Angiogenesis during tumor growth is critical since tumor cells need an increased supply of nutrients and oxygen for proliferation and invasion [67]. Endothelial cells highly participate in angiogenesis, which indicates increased cell proliferation, migration, and invasion in the neovascular system [68]. TGF-β signaling modulates the activity of endothelial cells in a complex manner. TGF-β1 promotes the release of pro-angiogenic growth factors such as vascular endothelial growth factors (VEGF) and CTGF. VEGF induces endothelial cells to assemble capillaries for generating and maintaining tumor angiogenesis whereas CTGF enhances capillary density, thereby accelerating cancer progression [69]. The anti-cancer effects of TGF-β are often lost in cancers. Many studies have analyzed the role of TGF-β in the development of resistance to anti-cancer drugs, but its underlying mechanism is still unclear [70]. For example, TGF-β1 promotes oxaliplatin resistance in colorectal cancer patients through EMT [71].

    TGF-β signaling in TME

    TGF-β plays an important role in TME. It regulates the infiltration of inflammatory cells, inhibits immune surveillance, and promotes the recruitment of macrophages and monocytes, thereby promoting the progression of metastasis [16, 7274]. Therefore, TGF-β is essential for the immune regulation of TME and different immune cells (Figure 4).

    TGF-β functions in cancer immune surveillance. TGF-β directly promotes T helper 17 (TH17) cell differentiation into forkhead/winged helix transcriptional factor P3 (FoxP3+) regulatory T cells (Tregs) and suppresses cytotoxic CD8+ T cell development to drive cancer progression. TGF-β regulates the differentiation, proliferation, and apoptosis of B cells. It increases the activity and infiltration of tumor-educated B cells in order to inhibit T cells and NK cells proliferation and their antitumor effects. It also controls the class switch from immunoglobulin M (IgM) to IgA in B cells. TGF-β causes NK cells dysfunction and reduces the proliferation and survival of NK cells. TGF-β also inhibits the production of cytotoxic cytokines. TGF-β alters DCs’ function, thereby inhibiting NK cells and promoting T cell differentiating into Treg. TGF-β induces the M2 differentiation of macrophage and then increases the recruitment of Treg cell. TGF-β secreted by tumor-associated macrophage (TAM) can also suppress the cytotoxicity of T cells. TGF-β induces the N2 differentiation of neutrophils. TGF-β secreted by tumor associated neutrophils (TANs) increases cancer cell stemness and attenuates T cell response. Myeloid-derived suppressor cells (MDSCs)-derived TGF-β inhibits B cell differentiation and T cell function, helping cancer cells to avoid immune surveillance. ↑: increases; ↓: decreases; DCs: dendritic cells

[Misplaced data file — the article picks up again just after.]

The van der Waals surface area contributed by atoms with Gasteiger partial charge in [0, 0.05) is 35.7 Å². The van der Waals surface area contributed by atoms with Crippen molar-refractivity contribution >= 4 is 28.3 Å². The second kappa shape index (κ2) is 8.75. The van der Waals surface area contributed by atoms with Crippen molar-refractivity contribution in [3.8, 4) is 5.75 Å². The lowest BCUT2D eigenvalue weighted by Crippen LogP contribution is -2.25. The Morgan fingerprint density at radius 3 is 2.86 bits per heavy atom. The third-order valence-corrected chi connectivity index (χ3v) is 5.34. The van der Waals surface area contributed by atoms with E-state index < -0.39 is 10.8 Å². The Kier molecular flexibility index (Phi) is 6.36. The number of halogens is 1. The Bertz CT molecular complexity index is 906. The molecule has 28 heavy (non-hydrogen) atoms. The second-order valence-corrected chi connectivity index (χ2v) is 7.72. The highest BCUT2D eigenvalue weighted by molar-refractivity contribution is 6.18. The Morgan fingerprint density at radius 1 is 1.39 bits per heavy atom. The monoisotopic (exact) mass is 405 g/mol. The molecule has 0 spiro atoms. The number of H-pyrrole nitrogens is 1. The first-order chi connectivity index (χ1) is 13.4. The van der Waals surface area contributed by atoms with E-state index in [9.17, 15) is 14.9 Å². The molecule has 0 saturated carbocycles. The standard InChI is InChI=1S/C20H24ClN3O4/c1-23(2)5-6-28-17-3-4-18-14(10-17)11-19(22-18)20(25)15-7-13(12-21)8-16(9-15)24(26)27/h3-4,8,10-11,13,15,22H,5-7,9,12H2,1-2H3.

Protumoral effect of TGF-β signaling in TME

    TGF-β represses the antitumor effect of T-cells and their proliferation and recruitment [75]. TGF-β inhibits cytotoxic T cell proliferation by impeding their cell cycles or downregulating interleukin-2 (IL-2) receptors. TGF-β inhibits CD4+ T-box expressed in T cells (T-bet) and promotes Tregs through Smad3 and NFAT [76, 77]. Treg cell differentiation requires mTORC1 downregulation and TGF-β transcriptional reprogramming [78]. TGF-β reduces the antitumor activity of cytotoxic T cell by converting naive CD4+ T cells into TH17 and inducible Treg (iTreg) [79]. TGF-β lowers the level of cytotoxic T-lymphocyte (CTL) perforin, granzyme A and B, FAS, and interferon-γ (IFN-γ). TGF-β also inhibits Smad2/anaplastic lymphoma kinase 5 (ALK5)-mediated CD8+ T cell tumor invasion. Special AT-rich sequence binding protein 1’s (SATB1’s) TGF-β suppression increases T follicular helper (Tfh) proliferation [80]. In patients with liver gastrointestinal cancer cells and gastric cancer [80, 81], TGF-β upregulation is associated with low numbers of CD1a+ and CD83+ DCs in the tumor stroma. TGF-β upregulates the expression of the first member of the B7 family (B7H1) and glucocorticoid-induced tumor necrosis factor receptor-related protein ligand (GITRL) in DCs, which substantially promotes the formation of Treg in lung cancer [82]. TGF-β1 released by cancer stem cells is involved in the generation of DC-mediated immunotolerance in liver cancer [83]. In pancreatic cancer, TGF-β contributes to the T lymphocyte-driven inhibition of DC antitumor immunity [84]. In vitro research indicates that co-culturing mature DCs with melanoma cells decreases TGF-β synthesis, hence promoting T-cell proliferation [85]. In a canine transferrable tumor model, tumor-derived TGF-β impairs DCs’ maturation, which may be reversed by IL-6 through Smad2/3 nuclear translocation interference [86].